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OPRA’s Privacy Clause: A Citizen’s Reasonable Expectation of Privacy Viewed Objectively by a Records Custodian
By Michael J. Coskey on May 24, 2018

Municipal and Government attorney Michael J. Coskey explains the recent NJ Supreme Court ruling on OPRA's privacy clause. 

Yesterday, the New Jersey Supreme Court addressed the meaning of the Open Public Records Act’s (OPRA) privacy clause, which directs public entities to safeguard personal information that, if disclosed, would violate a citizen’s reasonable expectation of privacy.

In Brennan v. Bergen County Prosecutor’s Office (A-62-16), the Bergen County Prosecutor’s Office, citing privacy concerns, declined to provide the name and address of successful bidders at a public auction of a forfeited property. In its analysis, the court viewed the fact that the individuals were participating at a public auction and bidding on seized property forfeited to the government undermined the notion that they could reasonably expect the auction to be confidential. The court held that prior to an extended analysis, a custodian must first present a plausible claim that public access to the records requested would invade a person’s objectively reasonable expectation of privacy. Since the custodian failed to present a persuasive claim in support of its privacy argument, the court required disclosure of the names and addresses of the successful bidders.

Under the court’s holding, a records custodian must first view objectively whether it is reasonable for the individual to have expected that the government would keep certain information private. If it is unreasonable for an individual to have expected the information would remain private, a records custodian may not rely upon the privacy provision of OPRA and must disclose the information to the requestor. The circumstances in Brennan undoubtedly weighed in favor of disclosure; however, not all requests for personal information would be as definitive.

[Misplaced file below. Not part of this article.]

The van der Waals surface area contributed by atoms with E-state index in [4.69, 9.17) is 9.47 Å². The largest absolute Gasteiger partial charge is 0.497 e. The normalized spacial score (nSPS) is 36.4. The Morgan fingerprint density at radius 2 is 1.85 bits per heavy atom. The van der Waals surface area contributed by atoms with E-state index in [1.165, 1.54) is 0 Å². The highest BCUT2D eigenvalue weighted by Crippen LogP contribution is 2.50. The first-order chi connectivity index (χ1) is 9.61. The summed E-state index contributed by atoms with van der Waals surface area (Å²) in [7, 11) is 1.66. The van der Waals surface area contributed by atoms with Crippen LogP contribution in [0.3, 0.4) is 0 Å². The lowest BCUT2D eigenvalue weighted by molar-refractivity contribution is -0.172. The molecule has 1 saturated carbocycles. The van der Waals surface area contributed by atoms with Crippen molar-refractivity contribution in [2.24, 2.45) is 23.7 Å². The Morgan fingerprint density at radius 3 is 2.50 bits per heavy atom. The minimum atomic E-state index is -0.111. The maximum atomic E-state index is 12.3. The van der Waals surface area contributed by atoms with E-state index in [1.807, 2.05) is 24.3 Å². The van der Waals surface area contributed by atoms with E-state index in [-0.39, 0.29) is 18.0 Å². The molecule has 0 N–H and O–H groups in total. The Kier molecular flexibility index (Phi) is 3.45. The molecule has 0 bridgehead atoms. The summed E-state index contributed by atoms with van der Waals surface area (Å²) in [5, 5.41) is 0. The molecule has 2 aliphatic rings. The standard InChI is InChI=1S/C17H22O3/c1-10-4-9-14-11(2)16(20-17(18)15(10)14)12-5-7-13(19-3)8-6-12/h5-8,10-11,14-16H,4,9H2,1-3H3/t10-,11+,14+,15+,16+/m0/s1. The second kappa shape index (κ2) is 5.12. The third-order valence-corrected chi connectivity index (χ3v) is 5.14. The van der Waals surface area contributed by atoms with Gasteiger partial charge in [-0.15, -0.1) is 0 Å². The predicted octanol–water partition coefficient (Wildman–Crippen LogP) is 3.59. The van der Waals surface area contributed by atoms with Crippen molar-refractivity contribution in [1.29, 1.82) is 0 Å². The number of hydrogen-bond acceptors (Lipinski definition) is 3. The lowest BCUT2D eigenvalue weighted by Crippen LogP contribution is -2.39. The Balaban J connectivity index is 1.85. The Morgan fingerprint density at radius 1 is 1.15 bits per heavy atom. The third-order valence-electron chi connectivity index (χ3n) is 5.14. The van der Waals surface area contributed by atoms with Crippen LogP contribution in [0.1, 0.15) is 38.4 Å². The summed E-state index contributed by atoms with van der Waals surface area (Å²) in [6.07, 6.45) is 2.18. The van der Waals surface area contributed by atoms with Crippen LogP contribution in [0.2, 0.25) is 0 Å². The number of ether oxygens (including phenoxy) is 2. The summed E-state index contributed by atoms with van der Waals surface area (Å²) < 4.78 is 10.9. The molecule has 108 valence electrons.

This holding is another example of the difficulties records custodians face on a daily basis. Don’t feel that you have to make these determinations alone, contact the OPRA team at Parker McCay if you have any questions regarding this Supreme Court decision.

The content of this post is for informational purposes only and should not be construed as legal advice or legal opinion. You should consult a lawyer concerning your specific situation and any specific legal question you may have.

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